Tuesday, February 8, 2011

Baking = Love

Miss E trying to figure out if she will take on the challenge of an almond-oatmeal bath or not.
Oatmeal bath mix (recipe from ECOBEAUTY) ready for use! Smells DELISH!
Miss E's new apron.
Miss E admiring the heart she cut out.
First attempt at whole wheat sugar cookies with homemade icing.

Cheesecake---my latest obsession. The crust is a mix of vanilla and chocolate organic sandwich cookies. Yum!

Background cookies: Almond Spice (love them!). The front: Pumpkin Chocolate Cookies.
Our favorite cookies: Double Chocolate! (Recipe link below).

We love love love to bake around here. Pretty much every other day, we are making a cheesecake, some cookies, brownies, etc. And if we aren't baking a dessert, we are making up a new beauty product from a yummy, eco-friendly recipe, like the ones found in ECOBEAUTY by Janice and Lauren Fox.

Baking is an excellent activity for young kids for many reasons.
  • Baking teaches direction following.
  • Baking teaches math: measurements, volume, etc.

  • Baking can teach colors and textures and temperatures.

  • Baking helps create bonding moments and memories.

  • Baking teaches patience.

  • Baking allows for lots of creativity.

  • Baking is an art project.

  • Baking allows for indoor fun on bad-weather days.

  • Baking teaches tradition (bake an old family recipe).
  • Baking can be sharing (take your baked goods to someone to brighten his/her day).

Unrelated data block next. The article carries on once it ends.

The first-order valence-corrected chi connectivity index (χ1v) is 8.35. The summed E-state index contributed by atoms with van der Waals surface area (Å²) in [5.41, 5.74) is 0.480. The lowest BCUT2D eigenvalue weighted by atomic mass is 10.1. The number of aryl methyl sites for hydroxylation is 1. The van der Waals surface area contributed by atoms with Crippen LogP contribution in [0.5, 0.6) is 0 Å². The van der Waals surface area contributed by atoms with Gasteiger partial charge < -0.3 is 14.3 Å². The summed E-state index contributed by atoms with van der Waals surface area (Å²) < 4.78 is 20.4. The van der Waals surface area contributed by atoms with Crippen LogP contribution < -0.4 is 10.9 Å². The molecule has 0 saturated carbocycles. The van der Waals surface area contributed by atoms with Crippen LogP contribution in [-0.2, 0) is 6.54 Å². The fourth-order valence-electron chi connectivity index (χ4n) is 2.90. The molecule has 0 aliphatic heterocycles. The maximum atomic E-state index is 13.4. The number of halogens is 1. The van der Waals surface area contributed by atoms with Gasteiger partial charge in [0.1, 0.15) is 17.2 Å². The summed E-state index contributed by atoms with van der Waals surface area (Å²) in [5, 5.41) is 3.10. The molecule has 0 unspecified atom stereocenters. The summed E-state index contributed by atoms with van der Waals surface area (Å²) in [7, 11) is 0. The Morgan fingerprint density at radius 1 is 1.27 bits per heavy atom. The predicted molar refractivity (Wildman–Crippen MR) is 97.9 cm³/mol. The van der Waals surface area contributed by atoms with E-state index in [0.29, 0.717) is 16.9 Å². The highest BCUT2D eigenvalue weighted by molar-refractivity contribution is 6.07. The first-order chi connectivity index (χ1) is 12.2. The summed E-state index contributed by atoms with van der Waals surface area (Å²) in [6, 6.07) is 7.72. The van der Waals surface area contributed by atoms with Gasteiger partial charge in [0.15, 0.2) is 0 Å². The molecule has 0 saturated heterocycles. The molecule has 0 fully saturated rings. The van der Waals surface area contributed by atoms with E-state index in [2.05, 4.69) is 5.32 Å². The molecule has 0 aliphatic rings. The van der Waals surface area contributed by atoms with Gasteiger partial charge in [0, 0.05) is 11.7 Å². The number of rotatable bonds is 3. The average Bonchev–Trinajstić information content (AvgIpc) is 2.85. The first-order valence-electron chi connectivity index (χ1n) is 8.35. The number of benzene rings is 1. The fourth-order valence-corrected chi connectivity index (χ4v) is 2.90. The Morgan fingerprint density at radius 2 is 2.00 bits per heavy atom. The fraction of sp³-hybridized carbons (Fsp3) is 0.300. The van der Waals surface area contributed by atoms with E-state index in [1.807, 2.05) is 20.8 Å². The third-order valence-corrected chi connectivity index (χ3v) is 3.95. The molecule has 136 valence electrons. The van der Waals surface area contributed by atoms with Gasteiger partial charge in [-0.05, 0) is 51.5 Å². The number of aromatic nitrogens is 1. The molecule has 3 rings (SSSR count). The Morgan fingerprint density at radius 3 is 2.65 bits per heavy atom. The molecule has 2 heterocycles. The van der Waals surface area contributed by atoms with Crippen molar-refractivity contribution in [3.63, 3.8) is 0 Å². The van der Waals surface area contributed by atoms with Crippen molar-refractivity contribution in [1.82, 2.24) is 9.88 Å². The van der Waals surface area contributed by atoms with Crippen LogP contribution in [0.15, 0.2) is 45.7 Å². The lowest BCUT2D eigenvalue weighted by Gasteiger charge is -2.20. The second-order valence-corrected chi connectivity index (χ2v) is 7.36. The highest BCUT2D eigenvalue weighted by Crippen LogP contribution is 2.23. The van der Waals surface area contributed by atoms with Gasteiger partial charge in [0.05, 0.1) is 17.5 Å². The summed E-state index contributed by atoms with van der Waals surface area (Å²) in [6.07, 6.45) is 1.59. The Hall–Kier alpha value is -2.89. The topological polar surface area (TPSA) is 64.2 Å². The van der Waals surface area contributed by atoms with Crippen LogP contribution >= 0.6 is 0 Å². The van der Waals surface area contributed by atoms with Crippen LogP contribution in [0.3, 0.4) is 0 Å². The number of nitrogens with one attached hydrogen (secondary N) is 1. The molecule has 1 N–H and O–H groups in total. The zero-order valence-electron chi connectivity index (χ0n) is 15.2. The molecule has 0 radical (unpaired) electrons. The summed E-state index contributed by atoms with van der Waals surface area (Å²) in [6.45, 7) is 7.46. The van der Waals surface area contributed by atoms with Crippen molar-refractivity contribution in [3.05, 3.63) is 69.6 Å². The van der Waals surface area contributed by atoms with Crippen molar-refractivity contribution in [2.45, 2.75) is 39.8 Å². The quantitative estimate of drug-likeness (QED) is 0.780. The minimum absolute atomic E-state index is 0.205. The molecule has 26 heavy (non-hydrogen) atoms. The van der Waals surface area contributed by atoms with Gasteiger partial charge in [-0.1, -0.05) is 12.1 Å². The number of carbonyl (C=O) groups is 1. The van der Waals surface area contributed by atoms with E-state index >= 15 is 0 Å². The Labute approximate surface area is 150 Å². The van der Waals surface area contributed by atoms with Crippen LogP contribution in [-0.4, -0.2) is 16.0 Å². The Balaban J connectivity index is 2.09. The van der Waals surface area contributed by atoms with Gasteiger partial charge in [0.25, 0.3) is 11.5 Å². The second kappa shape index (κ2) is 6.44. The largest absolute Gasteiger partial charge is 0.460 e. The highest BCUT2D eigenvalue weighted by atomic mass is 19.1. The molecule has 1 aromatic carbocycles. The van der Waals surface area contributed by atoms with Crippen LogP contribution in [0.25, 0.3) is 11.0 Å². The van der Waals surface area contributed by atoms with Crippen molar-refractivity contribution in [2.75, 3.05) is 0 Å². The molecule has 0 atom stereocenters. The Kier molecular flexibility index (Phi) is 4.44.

I started baking a lot in college when I was drowning in grad school under stacks of books and student essays. If I needed some stress relief, I whipped up a tried-and-true batch of chocolate chip cookies (and then took them to my peers or students).

Happy Baking Tips:

  • Find a go-to recipe, like our family's favorite cookie, but don't be afraid to try new recipes often. I have a folder that I keep in my kitchen where I place recipes to try that I find in magazines, online, or gather from friends.

  • Learn how to bake healthfully for your family. Experiment with whole wheat flour, nuts and flaxseed, dark chocolate, organic dairy like eggs and cream cheese, agave nectar etc. (Another major benefit to baking is that you control the ingredients unlike store-bought goods). Because of my diabetes, it's important to me to know what I'm putting into my body. (Note: I do not believe in using fake sugars or fat free products. Real food in moderation is best!)

  • Always keep baking ingredients on hand. You never know when your two-year-old will ask to bake cookies. How can you say no? :)

  • Invest in some kid-friendly baking gear---bigger bowls (to allow for stirring messes), fun aprons (we have many!), etc.

  • Utilize your freezer. We may bake a lot, but we don't eat cookies for breakfast, lunch, and dinner. We freeze our baked goods and keep a lovely variety around at all time for when the cookie-mood strikes us. And we, of course, give away lots of baked goods, too!
  • Read about the fun of baking! My daughter's favorite book is Mr. Cookie Baker, and I enjoy reading Sugar Cookies to her.

I hope you create a happy kitchen by baking and cultivate traditions and memories that will pleasure your family for years.


  1. Did I just gain weight by reading your blog post?! Nah, but sugary sweet dreams are sure to be mine tonight!

  2. Oh, you are so right and my girls so love to do it. The sad part is I just hate to be in the kitchen. I am, because I don't want my family eating a bunch of processed store-bought stuff, but I don't love it. I cook/bake because it's a conviction, not a joy. Since I dislike being in the kitchen so much, I am a very efficient cook!

    But I have been trying to force myself, for their sakes, to work with them. They have so much fun and I do love to see their smiling faces. Sigh. I'll try a little harder!


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